Silva sources raw materials from over 20 countries worldwide. Through that process we impact thousands of smallholders and our purchases are often the main income for these farmers. We have an important role to play in aiding these smallholders with a sustainable approach to agriculture.
Wondering about what's happening at Silva? Below you'll find several articles to keep you up to date on the latest news.
Did you know that there are some foods that are so rich in nutrients, so beneficial to your health, and so rich in flavor that they’re referred to as “super foods”? Well, there are. And kale is on that list. Kale is a leafy green vegetable similar to cabbage or collard greens.
With continued growth of sales and to continue our investment into the latest in process technology, we will be adding three new production lines at our Illinois facility. The final phases of both the overall design and selection of the best-suited processing equipment are being completed.
China has been experiencing changing weather patterns that are causing our partners to adjust their practices to ensure that we continue to deliver fresh, high-quality ingredients. The main crop currently being affected by the decreased rainfall over the last several years is chives.
Steam sterilization is the most commonly used sterilization method in the world. Its use dates back to 1879 when Charles Chamberland invented the first autoclave. Our continuous-flow steam sterilization process gently heats the product using a combination of induction heating and direct steam injection.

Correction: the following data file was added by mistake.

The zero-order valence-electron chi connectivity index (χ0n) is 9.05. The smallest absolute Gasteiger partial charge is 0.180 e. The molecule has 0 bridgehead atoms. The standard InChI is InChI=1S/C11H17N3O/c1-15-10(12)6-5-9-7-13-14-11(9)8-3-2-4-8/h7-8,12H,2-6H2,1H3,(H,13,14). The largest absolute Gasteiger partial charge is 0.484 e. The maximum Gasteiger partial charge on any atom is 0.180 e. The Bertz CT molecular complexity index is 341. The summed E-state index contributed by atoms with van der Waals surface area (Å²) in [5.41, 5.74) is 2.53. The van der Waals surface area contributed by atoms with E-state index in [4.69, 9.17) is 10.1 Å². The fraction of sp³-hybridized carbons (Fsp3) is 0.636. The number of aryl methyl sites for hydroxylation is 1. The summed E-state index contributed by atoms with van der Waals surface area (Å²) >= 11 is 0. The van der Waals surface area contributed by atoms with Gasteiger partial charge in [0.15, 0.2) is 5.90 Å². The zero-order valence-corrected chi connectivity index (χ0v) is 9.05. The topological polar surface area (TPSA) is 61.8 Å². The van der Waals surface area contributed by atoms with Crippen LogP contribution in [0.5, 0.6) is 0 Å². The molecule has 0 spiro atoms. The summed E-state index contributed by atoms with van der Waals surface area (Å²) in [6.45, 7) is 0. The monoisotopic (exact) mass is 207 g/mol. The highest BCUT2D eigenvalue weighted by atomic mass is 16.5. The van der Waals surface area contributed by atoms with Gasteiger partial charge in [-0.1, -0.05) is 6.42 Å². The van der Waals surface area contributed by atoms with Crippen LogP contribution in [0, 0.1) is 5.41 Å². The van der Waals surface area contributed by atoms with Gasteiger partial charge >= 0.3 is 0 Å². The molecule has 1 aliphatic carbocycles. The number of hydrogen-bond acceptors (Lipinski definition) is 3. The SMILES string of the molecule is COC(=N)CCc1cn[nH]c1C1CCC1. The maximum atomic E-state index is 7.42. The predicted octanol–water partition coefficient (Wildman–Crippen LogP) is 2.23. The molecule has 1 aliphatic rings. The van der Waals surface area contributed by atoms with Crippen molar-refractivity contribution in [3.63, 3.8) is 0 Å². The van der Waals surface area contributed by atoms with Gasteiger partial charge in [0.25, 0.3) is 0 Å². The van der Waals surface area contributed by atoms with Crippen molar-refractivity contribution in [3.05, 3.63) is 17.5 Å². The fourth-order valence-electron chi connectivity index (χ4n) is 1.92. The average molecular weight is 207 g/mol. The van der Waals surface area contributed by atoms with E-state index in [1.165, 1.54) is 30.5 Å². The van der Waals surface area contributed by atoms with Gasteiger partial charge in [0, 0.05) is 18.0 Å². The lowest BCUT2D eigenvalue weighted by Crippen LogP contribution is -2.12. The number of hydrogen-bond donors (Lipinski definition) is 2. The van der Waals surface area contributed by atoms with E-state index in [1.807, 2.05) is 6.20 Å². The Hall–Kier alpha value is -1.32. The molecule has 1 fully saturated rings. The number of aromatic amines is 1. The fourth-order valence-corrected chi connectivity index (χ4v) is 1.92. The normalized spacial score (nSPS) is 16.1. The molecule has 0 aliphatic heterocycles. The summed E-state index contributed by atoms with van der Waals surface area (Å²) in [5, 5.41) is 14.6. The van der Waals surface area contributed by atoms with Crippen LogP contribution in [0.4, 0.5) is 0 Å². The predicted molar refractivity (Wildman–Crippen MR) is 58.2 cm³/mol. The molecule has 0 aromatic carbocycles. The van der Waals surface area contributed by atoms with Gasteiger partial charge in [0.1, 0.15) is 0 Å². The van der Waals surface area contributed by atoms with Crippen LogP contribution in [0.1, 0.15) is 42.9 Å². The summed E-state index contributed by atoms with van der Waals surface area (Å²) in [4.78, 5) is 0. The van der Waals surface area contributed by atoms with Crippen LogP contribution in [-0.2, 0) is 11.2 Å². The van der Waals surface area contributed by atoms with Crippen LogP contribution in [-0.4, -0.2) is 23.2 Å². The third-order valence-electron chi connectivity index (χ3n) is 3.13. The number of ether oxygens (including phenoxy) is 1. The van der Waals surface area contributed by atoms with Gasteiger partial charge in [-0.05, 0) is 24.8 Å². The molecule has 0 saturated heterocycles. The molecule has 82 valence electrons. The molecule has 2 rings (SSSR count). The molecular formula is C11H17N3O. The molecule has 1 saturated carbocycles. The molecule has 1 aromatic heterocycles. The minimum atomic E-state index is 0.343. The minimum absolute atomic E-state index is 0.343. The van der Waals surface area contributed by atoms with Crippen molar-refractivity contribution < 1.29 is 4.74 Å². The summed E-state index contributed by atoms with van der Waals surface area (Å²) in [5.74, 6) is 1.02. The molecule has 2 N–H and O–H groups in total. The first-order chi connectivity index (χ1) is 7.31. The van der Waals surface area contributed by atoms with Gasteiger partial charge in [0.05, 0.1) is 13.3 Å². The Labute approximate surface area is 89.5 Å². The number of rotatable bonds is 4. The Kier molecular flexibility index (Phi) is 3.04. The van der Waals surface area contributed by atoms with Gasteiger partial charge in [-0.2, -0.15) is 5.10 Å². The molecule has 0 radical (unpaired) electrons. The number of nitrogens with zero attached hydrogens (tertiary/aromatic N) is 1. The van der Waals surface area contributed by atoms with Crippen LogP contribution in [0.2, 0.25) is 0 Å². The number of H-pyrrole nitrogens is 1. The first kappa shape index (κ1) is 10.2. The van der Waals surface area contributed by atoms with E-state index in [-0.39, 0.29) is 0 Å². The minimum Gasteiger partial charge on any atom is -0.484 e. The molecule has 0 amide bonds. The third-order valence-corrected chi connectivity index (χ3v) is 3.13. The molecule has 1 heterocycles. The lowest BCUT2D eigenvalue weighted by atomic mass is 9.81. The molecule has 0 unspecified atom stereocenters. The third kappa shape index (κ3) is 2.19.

China is one of the main growing areas in our ingredient category. While all Silva ingredients are produced at our finished goods production facility in Illinois, our Silva-China quality control staff located throughout China works with the field side of this raw material.
Together with the assistance of Partners Worldwide, we are in the process of developing a raw material supplier base in southern Africa. With this endeavor, we will be able to further diversify our supplier base and geographical locations for raw materials.
Focusing on food safety is critical in today’s manufacturing environment. One step toward making your products safer is determining whether the ingredients you’re using are considered Ready to Cook (RTC) or Ready to Eat (RTE). There’s a big difference. So how do you know which you need?